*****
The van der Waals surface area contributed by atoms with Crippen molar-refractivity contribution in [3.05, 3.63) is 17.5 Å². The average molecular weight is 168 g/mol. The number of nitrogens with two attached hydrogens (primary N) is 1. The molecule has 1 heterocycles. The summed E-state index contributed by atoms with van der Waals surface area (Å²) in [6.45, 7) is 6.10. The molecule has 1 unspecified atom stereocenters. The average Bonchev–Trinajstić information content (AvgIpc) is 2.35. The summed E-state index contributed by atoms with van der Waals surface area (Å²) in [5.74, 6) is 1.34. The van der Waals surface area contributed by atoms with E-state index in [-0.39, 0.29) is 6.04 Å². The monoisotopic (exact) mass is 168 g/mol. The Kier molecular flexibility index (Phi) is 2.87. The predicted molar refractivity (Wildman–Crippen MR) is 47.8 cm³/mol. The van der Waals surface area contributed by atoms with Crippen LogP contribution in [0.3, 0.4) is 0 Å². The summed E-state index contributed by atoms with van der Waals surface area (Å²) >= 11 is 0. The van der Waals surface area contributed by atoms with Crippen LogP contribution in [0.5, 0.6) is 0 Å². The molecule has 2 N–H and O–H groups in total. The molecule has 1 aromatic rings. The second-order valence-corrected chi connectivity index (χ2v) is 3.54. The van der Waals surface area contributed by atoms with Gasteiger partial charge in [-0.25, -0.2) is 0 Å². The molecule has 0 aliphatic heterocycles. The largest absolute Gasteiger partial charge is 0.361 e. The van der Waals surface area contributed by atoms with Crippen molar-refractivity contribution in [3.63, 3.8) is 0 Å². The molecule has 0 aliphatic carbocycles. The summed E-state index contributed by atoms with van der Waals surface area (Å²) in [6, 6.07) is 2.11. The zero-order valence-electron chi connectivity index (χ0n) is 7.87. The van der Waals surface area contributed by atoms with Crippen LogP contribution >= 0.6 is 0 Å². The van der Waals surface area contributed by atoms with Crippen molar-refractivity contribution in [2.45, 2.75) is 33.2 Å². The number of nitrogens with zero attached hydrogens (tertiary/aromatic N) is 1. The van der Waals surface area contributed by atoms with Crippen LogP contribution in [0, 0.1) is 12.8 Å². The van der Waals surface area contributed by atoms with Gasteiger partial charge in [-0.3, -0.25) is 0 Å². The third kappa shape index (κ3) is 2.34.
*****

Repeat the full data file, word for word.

The van der Waals surface area contributed by atoms with Crippen molar-refractivity contribution in [3.05, 3.63) is 17.5 Å². The average molecular weight is 168 g/mol. The number of nitrogens with two attached hydrogens (primary N) is 1. The molecule has 1 heterocycles. The summed E-state index contributed by atoms with van der Waals surface area (Å²) in [6.45, 7) is 6.10. The molecule has 1 unspecified atom stereocenters. The average Bonchev–Trinajstić information content (AvgIpc) is 2.35. The summed E-state index contributed by atoms with van der Waals surface area (Å²) in [5.74, 6) is 1.34. The van der Waals surface area contributed by atoms with E-state index in [-0.39, 0.29) is 6.04 Å². The monoisotopic (exact) mass is 168 g/mol. The Kier molecular flexibility index (Phi) is 2.87. The predicted molar refractivity (Wildman–Crippen MR) is 47.8 cm³/mol. The van der Waals surface area contributed by atoms with Crippen LogP contribution in [0.3, 0.4) is 0 Å². The summed E-state index contributed by atoms with van der Waals surface area (Å²) >= 11 is 0. The van der Waals surface area contributed by atoms with Crippen LogP contribution in [0.5, 0.6) is 0 Å². The molecule has 2 N–H and O–H groups in total. The molecule has 1 aromatic rings. The second-order valence-corrected chi connectivity index (χ2v) is 3.54. The van der Waals surface area contributed by atoms with Gasteiger partial charge in [-0.25, -0.2) is 0 Å². The molecule has 0 aliphatic heterocycles. The largest absolute Gasteiger partial charge is 0.361 e. The van der Waals surface area contributed by atoms with Crippen molar-refractivity contribution in [3.63, 3.8) is 0 Å². The molecule has 0 aliphatic carbocycles. The summed E-state index contributed by atoms with van der Waals surface area (Å²) in [6, 6.07) is 2.11. The zero-order valence-electron chi connectivity index (χ0n) is 7.87. The van der Waals surface area contributed by atoms with Crippen LogP contribution >= 0.6 is 0 Å². The van der Waals surface area contributed by atoms with Crippen molar-refractivity contribution in [2.45, 2.75) is 33.2 Å². The number of nitrogens with zero attached hydrogens (tertiary/aromatic N) is 1. The van der Waals surface area contributed by atoms with Crippen LogP contribution in [0, 0.1) is 12.8 Å². The van der Waals surface area contributed by atoms with Gasteiger partial charge in [-0.3, -0.25) is 0 Å². The third kappa shape index (κ3) is 2.34.